Ding Dong Downe | Bob Downe & Denise Drysdale

Ding Dong Downe | Bob Downe & Denise DrysdaleDing Dong Downe is one of those innocuous Christmas shows that come around this time of year, capitalizing on the holiday season, but not offering anything new.

I have always had a soft spot for Bob Downe (aka Mark Trevorrow) and his kitschy gay schtick – his daggy dancing, safari suits (in this case, a denim patchwork number) and his incredible agility with eyeball acrobatics. In the past I have found his blend of musical, spoken and physical comedy quite funny. Having not seen him for some time, I was curious what he had in store in this two-hander with TV legend Denise Drysdale.

The 100 minute show passed quickly enough, and the enthusiastic audience was into it before the duo even hit the stage, but the material was, to say the least, a bit tired and there was potential for far greater from the talented performers and their supportive band (led by musical director John Thorn).

Starting with some corny dancing, a lot of filler banter, Christmas chatter and a musical duet, the pair opened the show together. There was plenty of back-patting and talking each other up, with Downe’s rubber-man physicality in tandem with Drysdale’s upbeat, giggly persona. The show then moved into individual segments – the first from Drysdale.

Drysdale, as we learn, is 59 (and three days – it was her birthday on Wednesday) and she is still out there, ever the show woman. She has lasted decades in an industry where it is nearly impossible for a female to find longevity and I do respect her for that. Most of the audience loved her and the man who got to sit on her lap and snuggle into her (newly-reduced) breasts said it was his dream come true.

For me, though, her musical numbers were entertaining enough, but the humour was just bland. She told us too much information about the aforementioned breast reduction, did imitations of horses, chooks and even bacon being fried (this involved her lying supine and shaking furiously), donned oversized nanna underwear and huge F-size bra to sing in a range of impressions from Marilyn Monroe to John Wayne. It was hardly cutting-edge stuff.

Downe’s segment mixed jokes about politicians, Melbourne, fashion and his family with some great songs. I loved his Land Down Under (which he playfully attributed to Peter Garrett and Midnight Oil) and would have liked more music and less talk. His banter was well-timed and there was some good material, but I swear I have heard all those jokes before…and I haven’t seen the guy in at least five years! At segment’s end, Drysdale came out as an unwilling harem girl (with pasties on her breasts – thankfully, she was wearing a modest black top underneath) to join him for a rendition of Elvis Presley’s Little Egypt. Two willing audience members helped her achieve Little Egypt's required triple somersault before she hobbled back off stage.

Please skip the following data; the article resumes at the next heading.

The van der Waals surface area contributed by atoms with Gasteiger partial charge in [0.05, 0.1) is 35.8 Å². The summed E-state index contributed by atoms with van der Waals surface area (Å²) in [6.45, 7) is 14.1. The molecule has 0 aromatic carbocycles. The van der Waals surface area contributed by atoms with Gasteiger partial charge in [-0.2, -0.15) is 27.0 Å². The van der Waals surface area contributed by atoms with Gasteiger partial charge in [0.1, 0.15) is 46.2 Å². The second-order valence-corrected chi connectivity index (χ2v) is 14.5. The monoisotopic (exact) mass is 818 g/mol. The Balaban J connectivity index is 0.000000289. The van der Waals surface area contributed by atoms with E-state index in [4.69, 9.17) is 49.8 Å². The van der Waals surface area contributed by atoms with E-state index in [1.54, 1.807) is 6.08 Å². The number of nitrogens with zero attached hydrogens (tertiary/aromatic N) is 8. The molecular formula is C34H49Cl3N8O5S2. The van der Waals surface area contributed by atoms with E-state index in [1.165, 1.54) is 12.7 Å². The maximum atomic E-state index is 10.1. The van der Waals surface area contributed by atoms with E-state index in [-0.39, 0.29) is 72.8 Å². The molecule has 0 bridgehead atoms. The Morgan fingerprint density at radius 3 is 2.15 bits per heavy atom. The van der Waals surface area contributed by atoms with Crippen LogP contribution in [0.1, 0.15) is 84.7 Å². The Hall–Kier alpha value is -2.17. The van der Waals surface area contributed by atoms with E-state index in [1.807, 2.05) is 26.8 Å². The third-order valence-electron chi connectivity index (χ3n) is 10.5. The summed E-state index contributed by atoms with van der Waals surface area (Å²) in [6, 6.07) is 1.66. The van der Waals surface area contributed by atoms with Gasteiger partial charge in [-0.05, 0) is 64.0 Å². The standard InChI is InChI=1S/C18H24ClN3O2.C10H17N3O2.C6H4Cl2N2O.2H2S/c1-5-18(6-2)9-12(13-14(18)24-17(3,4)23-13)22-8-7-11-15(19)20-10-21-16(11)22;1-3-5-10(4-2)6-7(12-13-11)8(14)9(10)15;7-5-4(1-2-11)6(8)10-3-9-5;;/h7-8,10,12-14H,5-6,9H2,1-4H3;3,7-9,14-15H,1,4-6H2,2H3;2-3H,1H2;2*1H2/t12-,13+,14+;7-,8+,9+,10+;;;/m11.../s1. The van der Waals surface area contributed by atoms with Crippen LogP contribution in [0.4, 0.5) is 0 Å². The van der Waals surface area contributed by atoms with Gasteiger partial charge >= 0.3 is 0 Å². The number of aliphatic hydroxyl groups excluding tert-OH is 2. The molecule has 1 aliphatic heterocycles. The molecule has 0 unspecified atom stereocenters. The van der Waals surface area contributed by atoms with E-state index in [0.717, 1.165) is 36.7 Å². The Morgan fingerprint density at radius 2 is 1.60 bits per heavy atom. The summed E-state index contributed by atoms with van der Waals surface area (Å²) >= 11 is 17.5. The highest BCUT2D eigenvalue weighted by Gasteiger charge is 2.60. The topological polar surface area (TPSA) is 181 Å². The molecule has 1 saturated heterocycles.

She returned for some final dueting – the classic AC/DC ballad It’s A Long Way To the Top to finish the show and Downe introduced us to the band members. It turns out the young drummer (Downe told him “Any younger and you’d be eight cells) could really sing and I started thinking I would have enjoyed a solo show from him considerably more than the recycled material I had just sat through.

Ding Dong Downe reminded me of that single Christmas fruitcake that keeps traveling from giver to receiver in an ongoing chain of second-hand gift-giving.

Watching the show was like getting that fruitcake…again.

Luckily, most of the audience seemed to enjoy fruitcake. Unless, unlike me, they were well-skilled in faking joy over a less-than-thrilling Christmas gift.


Bob Downe & Denise Drysdale in
Ding Dong Downe

Venue: Athenaeum Theatre
Dates/Times: Fri 7th & Sat 8th December
Bookings: Athenaeum Booking Office (03) 9650 1500

Related Articles

Give My Regards To Broady Give My Regards To Broady
This unpretentious production is definitely an over-achiever that shows promise of far greater things. Some shows you laugh at because the cast is trying so hard and you want to encourage them....
The Birthday Party | Melbourne Theatre Company The Birthday Party | Melbourne Theatre Company
Fifty-one years after English playwright Harold Pinter’s The Birthday Party was greeted with hostility and incomprehension from London audiences, the play still has the power to mystify...

Sign up for our newsletter

* indicates required